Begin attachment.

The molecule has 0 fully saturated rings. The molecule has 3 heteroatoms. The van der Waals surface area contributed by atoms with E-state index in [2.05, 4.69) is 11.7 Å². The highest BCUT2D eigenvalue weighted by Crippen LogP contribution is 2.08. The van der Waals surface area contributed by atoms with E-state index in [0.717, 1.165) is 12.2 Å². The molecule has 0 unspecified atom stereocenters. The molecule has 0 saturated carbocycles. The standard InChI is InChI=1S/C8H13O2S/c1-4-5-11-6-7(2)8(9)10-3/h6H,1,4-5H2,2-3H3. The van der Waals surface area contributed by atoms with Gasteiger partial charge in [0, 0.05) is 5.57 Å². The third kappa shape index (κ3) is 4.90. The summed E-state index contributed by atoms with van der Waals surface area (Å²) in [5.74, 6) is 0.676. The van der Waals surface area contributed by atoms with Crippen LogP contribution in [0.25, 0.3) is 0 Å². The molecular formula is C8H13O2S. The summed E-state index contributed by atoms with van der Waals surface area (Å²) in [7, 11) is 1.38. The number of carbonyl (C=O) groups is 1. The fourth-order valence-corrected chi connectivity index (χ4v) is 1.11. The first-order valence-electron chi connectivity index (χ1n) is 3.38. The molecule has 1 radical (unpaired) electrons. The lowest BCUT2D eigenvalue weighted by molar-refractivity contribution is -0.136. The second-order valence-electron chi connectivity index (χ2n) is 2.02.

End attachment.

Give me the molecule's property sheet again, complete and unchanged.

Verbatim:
The molecule has 0 fully saturated rings. The molecule has 3 heteroatoms. The van der Waals surface area contributed by atoms with E-state index in [2.05, 4.69) is 11.7 Å². The highest BCUT2D eigenvalue weighted by Crippen LogP contribution is 2.08. The van der Waals surface area contributed by atoms with E-state index in [0.717, 1.165) is 12.2 Å². The molecule has 0 unspecified atom stereocenters. The molecule has 0 saturated carbocycles. The standard InChI is InChI=1S/C8H13O2S/c1-4-5-11-6-7(2)8(9)10-3/h6H,1,4-5H2,2-3H3. The van der Waals surface area contributed by atoms with Gasteiger partial charge in [0, 0.05) is 5.57 Å². The third kappa shape index (κ3) is 4.90. The summed E-state index contributed by atoms with van der Waals surface area (Å²) in [5.74, 6) is 0.676. The van der Waals surface area contributed by atoms with Crippen LogP contribution in [0.25, 0.3) is 0 Å². The molecular formula is C8H13O2S. The summed E-state index contributed by atoms with van der Waals surface area (Å²) in [7, 11) is 1.38. The number of carbonyl (C=O) groups is 1. The fourth-order valence-corrected chi connectivity index (χ4v) is 1.11. The first-order valence-electron chi connectivity index (χ1n) is 3.38. The molecule has 1 radical (unpaired) electrons. The lowest BCUT2D eigenvalue weighted by molar-refractivity contribution is -0.136. The second-order valence-electron chi connectivity index (χ2n) is 2.02.